Enough of the hiatus! It's time to shake off my winter doldrums, pour me a steamin' cuppa Joe, and get writing again. And then we'll see if any of my friends still remember that I have a blog.
When last we talked, I told you that dear Lisa had won my blog contest, and she did! And I figured out who she was, we touched base, and before Christmas, she received her gift, which is the subject of today's blog post. Because many of you have asked, "So what the heck did she win???".
Well, it just so happens that she won....a steamin' cuppa Joe, in a manner of speaking. My dear husband, who just oozes talent and creativity, decided several years ago after talking to our friend Chuck the coffee freak, that he wanted to learn how to roast his own coffee beans. This year, he has finally taken the plunge and begun to roast his own Big Bison Brew. He learned how by reading the website of these people:
Sweet Maria's not only sells green unroasted coffee beans of every variety (like the kind you see pictured here), but they also have excellent information on how to actually do this yourself, at home.
Here's our redneck gourmet way of roasting our own coffee beans at home.
First, he conducts this operation outside the house. Coffee beans that are roasting put off quite a significant amount of smoke, and you really don't want that in your house. So, he roasts them on the grill, outside.
Second, you don't need a fancy schmancy coffee roaster. We purchased a Whirley Pop, which is a popcorn popper with a hand crank on the top that keeps the kernels stirring, and my husband drilled a hole in the top to insert a meat thermometer into the pot. Achieving the proper temperature and keeping the beans moving are both important parts of the process. There is a "first crack" and a "second crack" that you have to listen for, as well as watching the color of the beans to be sure you have gotten the depth of roast that you want: in other words, it's an art, and a science - much like creating and recording music is both an art and a science.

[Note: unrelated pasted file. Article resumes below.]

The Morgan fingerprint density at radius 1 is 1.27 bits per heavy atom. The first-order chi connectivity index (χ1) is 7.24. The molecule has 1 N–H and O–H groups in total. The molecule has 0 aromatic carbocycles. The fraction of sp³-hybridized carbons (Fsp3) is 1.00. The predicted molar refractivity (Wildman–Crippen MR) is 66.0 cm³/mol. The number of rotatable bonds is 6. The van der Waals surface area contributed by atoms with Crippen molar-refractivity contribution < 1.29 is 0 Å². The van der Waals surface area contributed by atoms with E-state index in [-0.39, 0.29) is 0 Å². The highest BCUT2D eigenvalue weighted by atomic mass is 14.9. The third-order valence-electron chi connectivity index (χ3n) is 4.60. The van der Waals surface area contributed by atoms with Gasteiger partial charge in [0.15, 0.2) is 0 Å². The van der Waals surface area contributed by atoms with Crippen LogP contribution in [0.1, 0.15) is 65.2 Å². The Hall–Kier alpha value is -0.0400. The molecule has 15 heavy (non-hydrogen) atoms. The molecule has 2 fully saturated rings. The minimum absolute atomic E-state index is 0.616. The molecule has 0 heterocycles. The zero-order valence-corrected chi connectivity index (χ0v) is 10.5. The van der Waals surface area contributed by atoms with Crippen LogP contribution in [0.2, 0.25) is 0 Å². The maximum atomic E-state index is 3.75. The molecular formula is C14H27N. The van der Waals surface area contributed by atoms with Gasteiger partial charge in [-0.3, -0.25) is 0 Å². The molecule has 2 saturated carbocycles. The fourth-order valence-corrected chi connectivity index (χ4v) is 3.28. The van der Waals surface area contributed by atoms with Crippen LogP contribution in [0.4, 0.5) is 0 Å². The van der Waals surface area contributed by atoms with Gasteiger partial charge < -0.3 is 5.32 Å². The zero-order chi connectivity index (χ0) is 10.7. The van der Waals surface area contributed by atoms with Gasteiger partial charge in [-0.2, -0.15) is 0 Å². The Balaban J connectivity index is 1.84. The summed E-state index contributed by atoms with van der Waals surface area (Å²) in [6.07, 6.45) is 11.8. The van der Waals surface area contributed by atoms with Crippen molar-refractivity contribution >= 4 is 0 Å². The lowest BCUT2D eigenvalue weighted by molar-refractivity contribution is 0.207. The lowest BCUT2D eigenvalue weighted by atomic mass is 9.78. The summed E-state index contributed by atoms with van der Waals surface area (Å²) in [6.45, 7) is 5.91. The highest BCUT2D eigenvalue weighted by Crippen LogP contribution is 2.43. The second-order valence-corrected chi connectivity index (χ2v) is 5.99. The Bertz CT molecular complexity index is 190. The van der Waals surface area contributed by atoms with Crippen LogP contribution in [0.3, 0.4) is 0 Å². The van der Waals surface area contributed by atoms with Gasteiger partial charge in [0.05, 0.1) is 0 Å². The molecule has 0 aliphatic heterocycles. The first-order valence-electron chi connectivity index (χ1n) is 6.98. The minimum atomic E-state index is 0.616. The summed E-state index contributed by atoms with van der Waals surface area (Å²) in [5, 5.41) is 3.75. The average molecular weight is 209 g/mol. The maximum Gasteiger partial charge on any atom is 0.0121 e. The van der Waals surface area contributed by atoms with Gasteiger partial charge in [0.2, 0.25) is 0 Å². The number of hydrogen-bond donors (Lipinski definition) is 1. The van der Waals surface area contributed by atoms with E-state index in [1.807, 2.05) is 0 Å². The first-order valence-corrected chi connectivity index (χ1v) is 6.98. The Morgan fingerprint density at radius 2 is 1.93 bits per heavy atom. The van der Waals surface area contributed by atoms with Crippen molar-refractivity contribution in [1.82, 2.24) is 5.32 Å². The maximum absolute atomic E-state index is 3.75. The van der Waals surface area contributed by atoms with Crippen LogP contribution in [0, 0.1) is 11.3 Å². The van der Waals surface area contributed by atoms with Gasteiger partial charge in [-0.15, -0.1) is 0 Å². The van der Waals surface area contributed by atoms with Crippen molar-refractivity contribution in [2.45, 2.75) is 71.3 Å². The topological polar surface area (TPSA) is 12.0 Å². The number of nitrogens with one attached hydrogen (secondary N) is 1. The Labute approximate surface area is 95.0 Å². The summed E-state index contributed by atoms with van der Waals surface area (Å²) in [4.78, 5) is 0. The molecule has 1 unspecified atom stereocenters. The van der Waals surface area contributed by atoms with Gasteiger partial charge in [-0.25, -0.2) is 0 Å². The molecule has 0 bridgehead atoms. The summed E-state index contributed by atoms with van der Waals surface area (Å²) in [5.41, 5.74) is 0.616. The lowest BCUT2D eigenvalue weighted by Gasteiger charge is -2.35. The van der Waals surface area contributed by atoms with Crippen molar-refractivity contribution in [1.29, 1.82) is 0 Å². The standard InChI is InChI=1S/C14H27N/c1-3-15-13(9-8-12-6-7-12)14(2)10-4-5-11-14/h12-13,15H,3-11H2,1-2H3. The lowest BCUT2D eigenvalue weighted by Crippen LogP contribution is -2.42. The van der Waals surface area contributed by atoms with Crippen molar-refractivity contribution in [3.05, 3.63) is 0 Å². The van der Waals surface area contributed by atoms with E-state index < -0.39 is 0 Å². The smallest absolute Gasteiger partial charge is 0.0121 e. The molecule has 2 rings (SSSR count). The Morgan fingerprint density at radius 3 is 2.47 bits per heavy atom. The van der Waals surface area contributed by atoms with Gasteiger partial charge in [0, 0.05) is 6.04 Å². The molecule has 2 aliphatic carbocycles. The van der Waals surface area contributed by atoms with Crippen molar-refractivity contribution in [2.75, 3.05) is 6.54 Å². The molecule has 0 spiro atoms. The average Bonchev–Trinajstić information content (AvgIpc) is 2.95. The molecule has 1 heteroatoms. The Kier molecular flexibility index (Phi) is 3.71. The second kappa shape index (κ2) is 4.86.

Once you have achieved the darkness of roast that you desire, you have to cool the beans quickly, and the directions tell you to stir them in a colander. In a flash of brilliance, my husband took the shop vacuum outside, put the colander in a huge funnel, stuck the shop vac hose up the bottom half of the funnel, and uses the current of air that the vacuum sucks to cool the beans. The man is a genius, I tell you. And it's just such a creative MALE kind of solution to the issue. I think it's hilarious, and I love it! If you want more specific information than that on how to roast coffee beans, you really need to go to the Sweet Maria's website, and you can read your fill.
The whole process takes the Bison about 15 minutes from start to finish, and for our coffee drinking habits, he roasts beans about once a week, so it's not as monumental a task as you might think. And here's one surprising thing we have learned through this process: my guess initially would have been that the more recently roasted the bean, the better the cup of coffee. And that's sort of true, but sort of not true. For the first 48 hours after coffee beans have been roasted, they are still emitting significant amounts of carbon dioxide, so you have to let them "de-gas", as it were, for 48 hours. AFTER THAT, the fresher the bean, the better. But if you brew coffee with them before that, you really will not get the depth of flavor that you desire.
So, I hope you enjoyed my little Major Award revelation update, and now, hopefully, having taken care of this little bit of business, I can move on and write about some new stuff.
And next time I have a blog giveaway, I'm betting I'll have lots of people lining up to win some Big Bison Brew, so that they can wake up and smell the fresh roasted coffee themselves in their own home.